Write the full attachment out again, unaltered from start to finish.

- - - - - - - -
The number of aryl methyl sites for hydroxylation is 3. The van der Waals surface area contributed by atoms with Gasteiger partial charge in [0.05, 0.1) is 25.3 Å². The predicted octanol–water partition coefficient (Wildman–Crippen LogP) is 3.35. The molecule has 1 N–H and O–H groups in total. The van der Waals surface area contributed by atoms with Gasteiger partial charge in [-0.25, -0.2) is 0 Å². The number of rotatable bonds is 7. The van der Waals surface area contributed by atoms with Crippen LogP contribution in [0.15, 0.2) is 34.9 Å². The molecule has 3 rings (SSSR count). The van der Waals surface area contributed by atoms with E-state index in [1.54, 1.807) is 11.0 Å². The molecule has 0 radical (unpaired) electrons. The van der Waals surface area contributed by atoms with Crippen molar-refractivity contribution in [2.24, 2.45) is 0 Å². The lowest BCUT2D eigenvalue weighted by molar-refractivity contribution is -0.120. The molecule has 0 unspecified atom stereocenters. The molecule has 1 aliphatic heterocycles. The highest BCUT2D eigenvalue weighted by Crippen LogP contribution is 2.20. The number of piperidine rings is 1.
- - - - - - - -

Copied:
The number of aryl methyl sites for hydroxylation is 3. The van der Waals surface area contributed by atoms with Gasteiger partial charge in [0.05, 0.1) is 25.3 Å². The predicted octanol–water partition coefficient (Wildman–Crippen LogP) is 3.35. The molecule has 1 N–H and O–H groups in total. The van der Waals surface area contributed by atoms with Gasteiger partial charge in [-0.25, -0.2) is 0 Å². The number of rotatable bonds is 7. The van der Waals surface area contributed by atoms with Crippen LogP contribution in [0.15, 0.2) is 34.9 Å². The molecule has 3 rings (SSSR count). The van der Waals surface area contributed by atoms with E-state index in [1.54, 1.807) is 11.0 Å². The molecule has 0 radical (unpaired) electrons. The van der Waals surface area contributed by atoms with Crippen molar-refractivity contribution in [2.24, 2.45) is 0 Å². The lowest BCUT2D eigenvalue weighted by molar-refractivity contribution is -0.120. The molecule has 0 unspecified atom stereocenters. The molecule has 1 aliphatic heterocycles. The highest BCUT2D eigenvalue weighted by Crippen LogP contribution is 2.20. The number of piperidine rings is 1.